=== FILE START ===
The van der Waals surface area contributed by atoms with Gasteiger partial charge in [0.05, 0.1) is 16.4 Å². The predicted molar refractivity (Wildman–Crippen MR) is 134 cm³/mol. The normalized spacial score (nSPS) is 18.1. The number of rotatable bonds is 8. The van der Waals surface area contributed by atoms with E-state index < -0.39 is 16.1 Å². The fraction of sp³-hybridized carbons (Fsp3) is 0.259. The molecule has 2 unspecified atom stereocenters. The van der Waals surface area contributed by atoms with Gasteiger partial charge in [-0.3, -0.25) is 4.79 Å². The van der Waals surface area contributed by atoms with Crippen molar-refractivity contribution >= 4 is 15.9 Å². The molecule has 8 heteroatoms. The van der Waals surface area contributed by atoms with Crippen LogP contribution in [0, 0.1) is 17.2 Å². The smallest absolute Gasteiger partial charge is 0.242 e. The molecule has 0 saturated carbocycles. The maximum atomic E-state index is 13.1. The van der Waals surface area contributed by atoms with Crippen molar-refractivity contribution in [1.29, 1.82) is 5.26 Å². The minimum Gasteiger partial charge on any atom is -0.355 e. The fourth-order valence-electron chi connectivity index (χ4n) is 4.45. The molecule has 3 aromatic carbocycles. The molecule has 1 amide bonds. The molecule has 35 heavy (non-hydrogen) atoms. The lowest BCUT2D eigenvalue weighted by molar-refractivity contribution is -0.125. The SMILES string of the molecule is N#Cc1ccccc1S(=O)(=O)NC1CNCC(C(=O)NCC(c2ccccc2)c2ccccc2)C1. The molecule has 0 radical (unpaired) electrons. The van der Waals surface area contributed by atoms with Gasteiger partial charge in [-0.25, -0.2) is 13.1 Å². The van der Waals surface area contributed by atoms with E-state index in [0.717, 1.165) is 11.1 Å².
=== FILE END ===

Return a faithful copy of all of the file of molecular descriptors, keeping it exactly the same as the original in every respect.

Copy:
The van der Waals surface area contributed by atoms with Gasteiger partial charge in [0.05, 0.1) is 16.4 Å². The predicted molar refractivity (Wildman–Crippen MR) is 134 cm³/mol. The normalized spacial score (nSPS) is 18.1. The number of rotatable bonds is 8. The van der Waals surface area contributed by atoms with E-state index < -0.39 is 16.1 Å². The fraction of sp³-hybridized carbons (Fsp3) is 0.259. The molecule has 2 unspecified atom stereocenters. The van der Waals surface area contributed by atoms with Gasteiger partial charge in [-0.3, -0.25) is 4.79 Å². The van der Waals surface area contributed by atoms with Crippen molar-refractivity contribution >= 4 is 15.9 Å². The molecule has 8 heteroatoms. The van der Waals surface area contributed by atoms with Crippen LogP contribution in [0, 0.1) is 17.2 Å². The smallest absolute Gasteiger partial charge is 0.242 e. The molecule has 0 saturated carbocycles. The maximum atomic E-state index is 13.1. The van der Waals surface area contributed by atoms with Crippen molar-refractivity contribution in [1.29, 1.82) is 5.26 Å². The minimum Gasteiger partial charge on any atom is -0.355 e. The fourth-order valence-electron chi connectivity index (χ4n) is 4.45. The molecule has 3 aromatic carbocycles. The molecule has 1 amide bonds. The molecule has 35 heavy (non-hydrogen) atoms. The lowest BCUT2D eigenvalue weighted by molar-refractivity contribution is -0.125. The SMILES string of the molecule is N#Cc1ccccc1S(=O)(=O)NC1CNCC(C(=O)NCC(c2ccccc2)c2ccccc2)C1. The molecule has 0 radical (unpaired) electrons. The van der Waals surface area contributed by atoms with Gasteiger partial charge in [-0.25, -0.2) is 13.1 Å². The van der Waals surface area contributed by atoms with E-state index in [0.717, 1.165) is 11.1 Å².